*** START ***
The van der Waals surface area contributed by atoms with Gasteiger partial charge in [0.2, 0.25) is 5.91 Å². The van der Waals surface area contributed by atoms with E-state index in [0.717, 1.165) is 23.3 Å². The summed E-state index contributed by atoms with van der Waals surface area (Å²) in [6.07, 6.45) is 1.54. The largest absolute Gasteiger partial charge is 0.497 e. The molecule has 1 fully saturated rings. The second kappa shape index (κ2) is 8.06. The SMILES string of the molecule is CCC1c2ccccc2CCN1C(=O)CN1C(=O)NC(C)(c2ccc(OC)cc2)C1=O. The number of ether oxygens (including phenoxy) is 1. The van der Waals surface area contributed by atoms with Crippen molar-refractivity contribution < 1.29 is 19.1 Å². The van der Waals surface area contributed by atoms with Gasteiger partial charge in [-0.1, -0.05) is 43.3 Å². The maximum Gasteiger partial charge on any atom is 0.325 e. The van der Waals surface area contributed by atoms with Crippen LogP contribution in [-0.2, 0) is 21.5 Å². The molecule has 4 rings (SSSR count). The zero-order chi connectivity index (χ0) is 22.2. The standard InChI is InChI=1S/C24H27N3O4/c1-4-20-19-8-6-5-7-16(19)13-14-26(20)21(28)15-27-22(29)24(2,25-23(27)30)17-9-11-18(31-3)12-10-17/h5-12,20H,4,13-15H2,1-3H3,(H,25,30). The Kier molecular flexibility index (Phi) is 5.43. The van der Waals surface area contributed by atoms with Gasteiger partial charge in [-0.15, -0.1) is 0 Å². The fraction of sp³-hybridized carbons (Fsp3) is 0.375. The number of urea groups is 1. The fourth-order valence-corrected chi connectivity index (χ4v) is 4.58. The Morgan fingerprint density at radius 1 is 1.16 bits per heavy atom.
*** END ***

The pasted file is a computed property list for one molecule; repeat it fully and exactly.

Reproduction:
The van der Waals surface area contributed by atoms with Gasteiger partial charge in [0.2, 0.25) is 5.91 Å². The van der Waals surface area contributed by atoms with E-state index in [0.717, 1.165) is 23.3 Å². The summed E-state index contributed by atoms with van der Waals surface area (Å²) in [6.07, 6.45) is 1.54. The largest absolute Gasteiger partial charge is 0.497 e. The molecule has 1 fully saturated rings. The second kappa shape index (κ2) is 8.06. The SMILES string of the molecule is CCC1c2ccccc2CCN1C(=O)CN1C(=O)NC(C)(c2ccc(OC)cc2)C1=O. The number of ether oxygens (including phenoxy) is 1. The van der Waals surface area contributed by atoms with Crippen molar-refractivity contribution < 1.29 is 19.1 Å². The van der Waals surface area contributed by atoms with Gasteiger partial charge in [-0.1, -0.05) is 43.3 Å². The maximum Gasteiger partial charge on any atom is 0.325 e. The van der Waals surface area contributed by atoms with Crippen LogP contribution in [-0.2, 0) is 21.5 Å². The molecule has 4 rings (SSSR count). The zero-order chi connectivity index (χ0) is 22.2. The standard InChI is InChI=1S/C24H27N3O4/c1-4-20-19-8-6-5-7-16(19)13-14-26(20)21(28)15-27-22(29)24(2,25-23(27)30)17-9-11-18(31-3)12-10-17/h5-12,20H,4,13-15H2,1-3H3,(H,25,30). The Kier molecular flexibility index (Phi) is 5.43. The van der Waals surface area contributed by atoms with Gasteiger partial charge in [-0.15, -0.1) is 0 Å². The fraction of sp³-hybridized carbons (Fsp3) is 0.375. The number of urea groups is 1. The fourth-order valence-corrected chi connectivity index (χ4v) is 4.58. The Morgan fingerprint density at radius 1 is 1.16 bits per heavy atom.